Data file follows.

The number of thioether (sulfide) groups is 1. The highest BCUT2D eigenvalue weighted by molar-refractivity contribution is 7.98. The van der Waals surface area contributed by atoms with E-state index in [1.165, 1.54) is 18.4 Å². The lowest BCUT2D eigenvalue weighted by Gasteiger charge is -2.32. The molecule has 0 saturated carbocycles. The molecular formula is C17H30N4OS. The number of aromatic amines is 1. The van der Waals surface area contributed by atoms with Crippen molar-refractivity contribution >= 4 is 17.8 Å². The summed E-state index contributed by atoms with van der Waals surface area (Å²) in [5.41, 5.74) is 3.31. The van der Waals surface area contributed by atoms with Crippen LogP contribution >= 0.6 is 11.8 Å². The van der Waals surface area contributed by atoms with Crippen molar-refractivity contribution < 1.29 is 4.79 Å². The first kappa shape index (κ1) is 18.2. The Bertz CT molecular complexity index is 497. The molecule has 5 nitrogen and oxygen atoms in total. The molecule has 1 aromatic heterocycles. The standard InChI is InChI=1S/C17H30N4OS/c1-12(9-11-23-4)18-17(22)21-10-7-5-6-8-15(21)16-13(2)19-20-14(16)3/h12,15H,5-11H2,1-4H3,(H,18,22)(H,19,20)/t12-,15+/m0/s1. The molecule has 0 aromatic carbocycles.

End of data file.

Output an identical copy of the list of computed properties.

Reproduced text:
The number of thioether (sulfide) groups is 1. The highest BCUT2D eigenvalue weighted by molar-refractivity contribution is 7.98. The van der Waals surface area contributed by atoms with E-state index in [1.165, 1.54) is 18.4 Å². The lowest BCUT2D eigenvalue weighted by Gasteiger charge is -2.32. The molecule has 0 saturated carbocycles. The molecular formula is C17H30N4OS. The number of aromatic amines is 1. The van der Waals surface area contributed by atoms with Crippen molar-refractivity contribution >= 4 is 17.8 Å². The summed E-state index contributed by atoms with van der Waals surface area (Å²) in [5.41, 5.74) is 3.31. The van der Waals surface area contributed by atoms with Crippen LogP contribution >= 0.6 is 11.8 Å². The van der Waals surface area contributed by atoms with Crippen molar-refractivity contribution < 1.29 is 4.79 Å². The first kappa shape index (κ1) is 18.2. The Bertz CT molecular complexity index is 497. The molecule has 5 nitrogen and oxygen atoms in total. The molecule has 1 aromatic heterocycles. The standard InChI is InChI=1S/C17H30N4OS/c1-12(9-11-23-4)18-17(22)21-10-7-5-6-8-15(21)16-13(2)19-20-14(16)3/h12,15H,5-11H2,1-4H3,(H,18,22)(H,19,20)/t12-,15+/m0/s1. The molecule has 0 aromatic carbocycles.